ON Tuesday we asked you whether Sir Patrick Vallance and Professor Chris Whitty, two unelected public officials, the ‘senior scientists’ whose advice the Government either relies on or uses to justify its catastrophic Covid response, had overreached themselves. Should they be sacked?
We put out a poll on Twitter to survey opinion. It closed yesterday lunchtime with these results:
First, the answer could not be more categorical. Over 86 per cent of the Twitter constituency, usually regarded as more Left-leaning, who responded thought the pair should go.
Second, never in TCW’s short history has one of our polls garnered such a sizeable response. No fewer than 3,102 voted. There is no doubt how alarmed people are.
Third, TCW readers who are not on Twitter agreed almost to a man. Here are some of their choicest comments:
‘Professor Neil Ferguson’s notorious over-egged and over-hyped model predicting half a million deaths, which proved to be the biggest exaggeration in the history of political spin’. It’s nowhere near his biggest exaggeration. So far, by predicting half a million deaths when only 42,000 have died, he’s been out by a factor of 12. His predictions about Sweden were out by a factor of 17. His 2009 prediction on Swine Flu was out by a factor of 230 (his prediction: 65,000; the reality: 283). In 2002 his prediction on CJD was out by a factor of 281 (178 deaths against a predicted 50,000). His crowning moment came in 2005 though with his prediction of deaths from Bird Flu (you may want to make sure you’re sitting down for this one). His prediction for worldwide deaths? ‘200million people probably’. And how many people have the WHO identified as having died of Bird Flu? 455. Yes, that’s four hundred and fifty-five. He was out by a factor of 439,560.
Don Benson wrote:
It seems that Whitty and Vallance do not have the mental clarity to understand and accept that the entry of Covid-19 into the world’s population of pathogens brought with it an inevitable and unavoidable level of deaths. What that means is that whichever way you turn, and whatever measures you take, people are going to die either directly from the virus itself or indirectly due to what you have done to reduce the Covid death rate. And the stark truth is that the indirect death rate will very possibly be far higher than what would have happened if you had taken only simple advisory steps telling people how to minimise their personal risk while continuing to live a normal life. One would add that there were always practical steps incumbent on government and individuals to protect the very vulnerable group of people in care homes for example.
We were extremely lucky that Covid turned out to be so relatively mild in effect for most people. But its mildness combined with its infectious nature makes eradication of spread virtually impossible: it was always destined to become endemic. Short of a vaccine of unlikely efficacy, eradication of spread could be achieved only by reducing the nation to the Stone Age. A good scientist should have had no difficulty in coming to terms with that truth.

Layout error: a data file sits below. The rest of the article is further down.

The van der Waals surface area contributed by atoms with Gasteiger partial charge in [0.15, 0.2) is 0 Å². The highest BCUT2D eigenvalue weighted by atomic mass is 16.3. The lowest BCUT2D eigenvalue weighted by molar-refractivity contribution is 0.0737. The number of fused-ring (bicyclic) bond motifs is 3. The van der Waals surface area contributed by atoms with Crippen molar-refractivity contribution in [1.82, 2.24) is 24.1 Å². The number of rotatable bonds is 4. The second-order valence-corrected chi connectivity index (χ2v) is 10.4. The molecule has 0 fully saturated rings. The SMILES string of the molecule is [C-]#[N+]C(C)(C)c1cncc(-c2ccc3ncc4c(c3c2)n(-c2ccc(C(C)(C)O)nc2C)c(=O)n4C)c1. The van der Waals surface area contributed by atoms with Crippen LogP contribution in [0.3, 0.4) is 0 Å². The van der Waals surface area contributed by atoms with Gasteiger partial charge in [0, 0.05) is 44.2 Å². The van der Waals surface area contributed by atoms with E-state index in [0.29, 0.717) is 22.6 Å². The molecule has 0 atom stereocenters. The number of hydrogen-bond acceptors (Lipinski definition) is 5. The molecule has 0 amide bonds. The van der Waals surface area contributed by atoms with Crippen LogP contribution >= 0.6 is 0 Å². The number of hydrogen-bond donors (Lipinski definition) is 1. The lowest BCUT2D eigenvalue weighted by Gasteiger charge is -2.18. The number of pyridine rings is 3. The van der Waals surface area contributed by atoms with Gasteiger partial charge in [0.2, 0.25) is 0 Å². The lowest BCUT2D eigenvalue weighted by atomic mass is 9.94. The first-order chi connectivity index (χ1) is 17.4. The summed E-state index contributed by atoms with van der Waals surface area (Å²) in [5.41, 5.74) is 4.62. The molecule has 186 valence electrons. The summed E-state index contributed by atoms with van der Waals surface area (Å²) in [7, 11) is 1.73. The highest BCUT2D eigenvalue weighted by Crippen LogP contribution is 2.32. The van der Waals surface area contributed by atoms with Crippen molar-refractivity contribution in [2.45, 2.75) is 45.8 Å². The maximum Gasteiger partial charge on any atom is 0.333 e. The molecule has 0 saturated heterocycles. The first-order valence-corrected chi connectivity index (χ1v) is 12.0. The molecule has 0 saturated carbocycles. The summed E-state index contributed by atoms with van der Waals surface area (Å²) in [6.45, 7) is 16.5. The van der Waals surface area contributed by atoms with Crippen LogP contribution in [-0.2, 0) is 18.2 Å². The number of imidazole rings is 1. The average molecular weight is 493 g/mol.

Instead, to Whitty and Vallance, the Covid spread rate became the only important metric: it superseded all else including any deaths for which efforts to reduce spread might be responsible. If the nation were to be reduced to the stone age in order to save a handful of lives, they were prepared for that to happen. It became a personal obsession. Covid was the only virus which mattered; Covid deaths were the only deaths which counted, and controlling spread of infection was the only remedy. That is tunnel vision at an almost psychopathic level; it is arrogant beyond excuse, destructive beyond reason. Advisers with that attitude, and governments which listen to them, should be nowhere near public office.
I have three grandchildren commencing university at the end of this month. At least one of the universities is stipulating that students must stay in their rooms when not attending classes. Can you imagine 18- and 19-yea- olds locked up in their bedrooms in a strange town and not allowed to go out and explore? No doubt many of them will then be blamed for the spread of the virus.
Lancastrian Oik wrote:
Just look at their expressions and demeanour at the press conference. Both of them – and especially Whitty – struck me as two men who knew they were being asked to present the public with a giant mountain of horse manure.
No questions from the media – not that that would have assisted in getting at the truth anyway, so supine and useless have they been throughout this whole farrago.
We were being systematically lied to by our government and its compliant apparatchiks, something which I had hoped never to see again after the awful Blair/Campbell era.
It’s incredible that I, as someone who is socially liberal (old-fashioned classical liberalism, not the new Fascist kind) and fiscally conservative, now find myself loathing Johnson, Hancock, Gove (pushing for a lockdown behind the scenes apparently), Shapps, Patel et al and the Conservative party as a whole just as much as I did New Labour. I know that I am far from alone in this regard.